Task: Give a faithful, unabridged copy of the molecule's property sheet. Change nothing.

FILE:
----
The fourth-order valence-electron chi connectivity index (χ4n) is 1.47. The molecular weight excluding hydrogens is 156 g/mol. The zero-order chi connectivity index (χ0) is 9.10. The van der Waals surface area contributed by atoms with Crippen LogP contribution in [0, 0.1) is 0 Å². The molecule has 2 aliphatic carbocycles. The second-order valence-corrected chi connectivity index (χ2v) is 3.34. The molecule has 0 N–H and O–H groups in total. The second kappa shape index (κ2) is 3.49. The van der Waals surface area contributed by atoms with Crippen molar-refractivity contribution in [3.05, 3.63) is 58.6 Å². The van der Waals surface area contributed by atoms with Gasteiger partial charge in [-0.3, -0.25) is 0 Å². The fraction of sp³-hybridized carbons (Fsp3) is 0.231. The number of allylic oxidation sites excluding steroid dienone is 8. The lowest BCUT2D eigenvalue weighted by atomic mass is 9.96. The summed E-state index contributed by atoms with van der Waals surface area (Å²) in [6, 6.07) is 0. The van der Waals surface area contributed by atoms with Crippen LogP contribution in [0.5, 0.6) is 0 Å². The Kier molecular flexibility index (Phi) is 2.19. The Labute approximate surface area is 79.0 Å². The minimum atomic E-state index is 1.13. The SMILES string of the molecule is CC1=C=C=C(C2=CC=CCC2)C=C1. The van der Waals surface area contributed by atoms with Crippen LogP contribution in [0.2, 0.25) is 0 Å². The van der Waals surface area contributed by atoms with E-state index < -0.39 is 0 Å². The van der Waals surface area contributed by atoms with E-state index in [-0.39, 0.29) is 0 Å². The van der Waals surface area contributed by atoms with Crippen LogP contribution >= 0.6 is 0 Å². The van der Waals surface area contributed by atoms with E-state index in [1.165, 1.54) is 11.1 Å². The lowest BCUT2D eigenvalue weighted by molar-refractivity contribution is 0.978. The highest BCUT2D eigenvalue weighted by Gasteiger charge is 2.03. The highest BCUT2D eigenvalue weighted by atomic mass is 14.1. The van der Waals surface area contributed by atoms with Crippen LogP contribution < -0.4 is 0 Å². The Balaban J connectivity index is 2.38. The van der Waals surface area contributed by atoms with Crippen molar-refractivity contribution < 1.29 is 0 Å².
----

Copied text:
The fourth-order valence-electron chi connectivity index (χ4n) is 1.47. The molecular weight excluding hydrogens is 156 g/mol. The zero-order chi connectivity index (χ0) is 9.10. The van der Waals surface area contributed by atoms with Crippen LogP contribution in [0, 0.1) is 0 Å². The molecule has 2 aliphatic carbocycles. The second-order valence-corrected chi connectivity index (χ2v) is 3.34. The molecule has 0 N–H and O–H groups in total. The second kappa shape index (κ2) is 3.49. The van der Waals surface area contributed by atoms with Crippen molar-refractivity contribution in [3.05, 3.63) is 58.6 Å². The van der Waals surface area contributed by atoms with Gasteiger partial charge in [-0.3, -0.25) is 0 Å². The fraction of sp³-hybridized carbons (Fsp3) is 0.231. The number of allylic oxidation sites excluding steroid dienone is 8. The lowest BCUT2D eigenvalue weighted by atomic mass is 9.96. The summed E-state index contributed by atoms with van der Waals surface area (Å²) in [6, 6.07) is 0. The van der Waals surface area contributed by atoms with Crippen LogP contribution in [0.5, 0.6) is 0 Å². The Kier molecular flexibility index (Phi) is 2.19. The Labute approximate surface area is 79.0 Å². The minimum atomic E-state index is 1.13. The SMILES string of the molecule is CC1=C=C=C(C2=CC=CCC2)C=C1. The van der Waals surface area contributed by atoms with Crippen LogP contribution in [0.2, 0.25) is 0 Å². The van der Waals surface area contributed by atoms with E-state index < -0.39 is 0 Å². The van der Waals surface area contributed by atoms with E-state index in [-0.39, 0.29) is 0 Å². The van der Waals surface area contributed by atoms with Crippen LogP contribution >= 0.6 is 0 Å². The van der Waals surface area contributed by atoms with E-state index in [1.165, 1.54) is 11.1 Å². The lowest BCUT2D eigenvalue weighted by molar-refractivity contribution is 0.978. The highest BCUT2D eigenvalue weighted by Gasteiger charge is 2.03. The highest BCUT2D eigenvalue weighted by atomic mass is 14.1. The van der Waals surface area contributed by atoms with Crippen LogP contribution < -0.4 is 0 Å². The Balaban J connectivity index is 2.38. The van der Waals surface area contributed by atoms with Crippen molar-refractivity contribution < 1.29 is 0 Å².